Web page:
Baguio City health officials are reporting a dramatic increase in dengue fever cases this year to date compared to 2015. City hospitals have recorded 1,007 cases of dengue from January to June this year, a more than 500 percent increase over the 214 cases over the same period in 2015.

Aedes aegypti Image/CDC
Aedes aegypti

No deaths have been recorded.

The spike in dengue cases were described as “very alarming” by Baguio Health Services Office Infectious Disease program coordinator Dr. Donnabel Tubera. She also expects number to rise further with the upcoming rainy season.

Dengue is a viral infection transmitted by the bite of an infected mosquito. There are four closely related but antigenically different serotypes of the virus that can cause dengue (DEN1, DEN 2, DEN 3, DEN 4).

Dengue has a wide spectrum of infection outcome (asymptomatic to symptomatic). Symptomatic illness can vary from dengue fever (DF) to the more serious dengue hemorrhagic fever (DHF).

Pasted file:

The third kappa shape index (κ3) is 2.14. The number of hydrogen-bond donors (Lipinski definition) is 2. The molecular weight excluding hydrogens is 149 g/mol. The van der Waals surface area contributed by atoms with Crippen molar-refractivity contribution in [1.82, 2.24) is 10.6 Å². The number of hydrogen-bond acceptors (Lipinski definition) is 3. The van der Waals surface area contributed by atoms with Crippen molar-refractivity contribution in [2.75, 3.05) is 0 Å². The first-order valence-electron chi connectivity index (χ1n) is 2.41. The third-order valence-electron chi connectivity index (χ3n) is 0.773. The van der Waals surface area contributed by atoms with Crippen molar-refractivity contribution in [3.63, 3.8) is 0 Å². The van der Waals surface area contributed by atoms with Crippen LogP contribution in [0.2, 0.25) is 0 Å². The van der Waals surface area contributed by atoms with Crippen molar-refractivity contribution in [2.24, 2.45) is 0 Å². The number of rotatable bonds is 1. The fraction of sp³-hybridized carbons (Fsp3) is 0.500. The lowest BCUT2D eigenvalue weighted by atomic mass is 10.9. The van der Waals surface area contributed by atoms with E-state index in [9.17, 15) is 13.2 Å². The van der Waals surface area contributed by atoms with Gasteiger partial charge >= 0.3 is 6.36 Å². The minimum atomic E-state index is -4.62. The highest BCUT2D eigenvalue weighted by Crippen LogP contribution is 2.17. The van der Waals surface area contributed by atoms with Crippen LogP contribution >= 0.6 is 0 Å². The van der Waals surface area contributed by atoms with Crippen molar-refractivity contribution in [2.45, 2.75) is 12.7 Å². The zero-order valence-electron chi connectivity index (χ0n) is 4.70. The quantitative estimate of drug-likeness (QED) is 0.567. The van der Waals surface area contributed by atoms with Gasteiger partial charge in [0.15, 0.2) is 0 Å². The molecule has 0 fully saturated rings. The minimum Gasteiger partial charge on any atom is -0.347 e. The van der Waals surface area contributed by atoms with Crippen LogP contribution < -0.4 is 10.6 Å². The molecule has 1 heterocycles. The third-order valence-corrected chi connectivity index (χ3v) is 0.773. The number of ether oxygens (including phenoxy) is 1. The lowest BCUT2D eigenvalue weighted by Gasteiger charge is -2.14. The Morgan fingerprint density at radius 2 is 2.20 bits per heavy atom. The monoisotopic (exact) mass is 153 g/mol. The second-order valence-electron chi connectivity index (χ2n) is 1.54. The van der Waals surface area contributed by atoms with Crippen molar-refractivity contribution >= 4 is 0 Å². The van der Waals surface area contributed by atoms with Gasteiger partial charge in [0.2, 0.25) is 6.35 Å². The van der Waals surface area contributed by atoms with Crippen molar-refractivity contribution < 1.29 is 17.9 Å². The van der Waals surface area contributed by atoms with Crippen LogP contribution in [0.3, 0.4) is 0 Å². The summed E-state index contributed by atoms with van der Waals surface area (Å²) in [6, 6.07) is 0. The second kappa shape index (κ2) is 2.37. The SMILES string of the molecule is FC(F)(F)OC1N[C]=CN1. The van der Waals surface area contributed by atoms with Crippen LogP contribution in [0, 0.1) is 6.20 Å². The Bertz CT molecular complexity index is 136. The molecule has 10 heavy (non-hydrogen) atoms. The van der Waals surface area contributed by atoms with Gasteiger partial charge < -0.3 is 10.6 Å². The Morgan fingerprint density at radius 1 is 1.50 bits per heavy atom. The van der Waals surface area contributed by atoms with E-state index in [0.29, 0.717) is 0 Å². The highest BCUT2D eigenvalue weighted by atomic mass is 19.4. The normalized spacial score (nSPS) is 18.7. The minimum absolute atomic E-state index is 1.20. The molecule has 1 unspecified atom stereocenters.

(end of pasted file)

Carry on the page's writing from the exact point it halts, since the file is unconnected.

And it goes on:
• Dengue Fever (DF) – marked by an onset of sudden high fever, severe headache, pain behind the eyes, and pain in muscles and joints. Some may also have a rash and varying degree of bleeding from various parts of the body (including nose, mouth and gums or skin bruising).
  • Dengue Hemorrhagic Fever (DHF) – is a more severe form, seen only in a small proportion of those infected. DHF is a stereotypic illness characterized by 3 phases; febrile phase with high continuous fever usually lasting for less than 7 days; critical phase (plasma leaking) lasting 1-2 days usually apparent when fever comes down, leading to shock if not detected and treated early; convalescence phase lasting 2-5 days with improvement of appetite, bradycardia (slow heart rate), convalescent rash (white patches in red background), often accompanied by generalized itching (more intense in palms and soles), and diuresis (increase urine output).